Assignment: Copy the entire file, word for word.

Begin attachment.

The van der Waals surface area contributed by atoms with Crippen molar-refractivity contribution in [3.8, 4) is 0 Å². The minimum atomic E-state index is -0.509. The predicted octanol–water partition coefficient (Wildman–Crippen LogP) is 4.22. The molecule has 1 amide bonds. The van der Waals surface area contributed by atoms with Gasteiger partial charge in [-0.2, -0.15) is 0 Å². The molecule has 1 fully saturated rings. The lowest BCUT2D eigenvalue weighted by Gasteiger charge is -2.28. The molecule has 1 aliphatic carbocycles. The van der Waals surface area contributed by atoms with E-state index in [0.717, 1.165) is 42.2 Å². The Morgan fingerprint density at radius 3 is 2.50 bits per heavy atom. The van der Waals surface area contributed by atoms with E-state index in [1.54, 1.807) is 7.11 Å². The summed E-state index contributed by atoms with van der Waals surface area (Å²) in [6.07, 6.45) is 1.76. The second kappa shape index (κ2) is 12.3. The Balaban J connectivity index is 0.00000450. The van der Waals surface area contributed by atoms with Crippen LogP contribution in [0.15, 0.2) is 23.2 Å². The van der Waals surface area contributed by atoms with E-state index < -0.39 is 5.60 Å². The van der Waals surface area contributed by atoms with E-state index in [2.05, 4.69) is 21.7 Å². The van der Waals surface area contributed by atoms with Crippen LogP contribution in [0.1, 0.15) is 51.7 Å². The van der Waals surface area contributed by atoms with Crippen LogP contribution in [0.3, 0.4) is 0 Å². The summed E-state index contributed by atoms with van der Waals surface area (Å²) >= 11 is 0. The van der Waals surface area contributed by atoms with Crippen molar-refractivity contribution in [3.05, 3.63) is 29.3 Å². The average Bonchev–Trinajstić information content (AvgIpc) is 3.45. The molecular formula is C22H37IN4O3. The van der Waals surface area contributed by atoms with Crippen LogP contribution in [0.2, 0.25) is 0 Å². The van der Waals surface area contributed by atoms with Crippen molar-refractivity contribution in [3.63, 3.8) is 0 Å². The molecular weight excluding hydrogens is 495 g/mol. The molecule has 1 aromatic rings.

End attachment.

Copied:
The van der Waals surface area contributed by atoms with Crippen molar-refractivity contribution in [3.8, 4) is 0 Å². The minimum atomic E-state index is -0.509. The predicted octanol–water partition coefficient (Wildman–Crippen LogP) is 4.22. The molecule has 1 amide bonds. The van der Waals surface area contributed by atoms with Gasteiger partial charge in [-0.2, -0.15) is 0 Å². The molecule has 1 fully saturated rings. The lowest BCUT2D eigenvalue weighted by Gasteiger charge is -2.28. The molecule has 1 aliphatic carbocycles. The van der Waals surface area contributed by atoms with E-state index in [0.717, 1.165) is 42.2 Å². The Morgan fingerprint density at radius 3 is 2.50 bits per heavy atom. The van der Waals surface area contributed by atoms with E-state index in [1.54, 1.807) is 7.11 Å². The summed E-state index contributed by atoms with van der Waals surface area (Å²) in [6.07, 6.45) is 1.76. The second kappa shape index (κ2) is 12.3. The Balaban J connectivity index is 0.00000450. The van der Waals surface area contributed by atoms with Crippen LogP contribution in [0.15, 0.2) is 23.2 Å². The van der Waals surface area contributed by atoms with E-state index < -0.39 is 5.60 Å². The van der Waals surface area contributed by atoms with E-state index in [2.05, 4.69) is 21.7 Å². The van der Waals surface area contributed by atoms with Crippen LogP contribution in [0.1, 0.15) is 51.7 Å². The van der Waals surface area contributed by atoms with Crippen LogP contribution in [0.3, 0.4) is 0 Å². The summed E-state index contributed by atoms with van der Waals surface area (Å²) >= 11 is 0. The van der Waals surface area contributed by atoms with Crippen molar-refractivity contribution in [3.05, 3.63) is 29.3 Å². The average Bonchev–Trinajstić information content (AvgIpc) is 3.45. The molecular formula is C22H37IN4O3. The van der Waals surface area contributed by atoms with Crippen LogP contribution in [0.2, 0.25) is 0 Å². The van der Waals surface area contributed by atoms with Crippen molar-refractivity contribution in [3.63, 3.8) is 0 Å². The molecular weight excluding hydrogens is 495 g/mol. The molecule has 1 aromatic rings.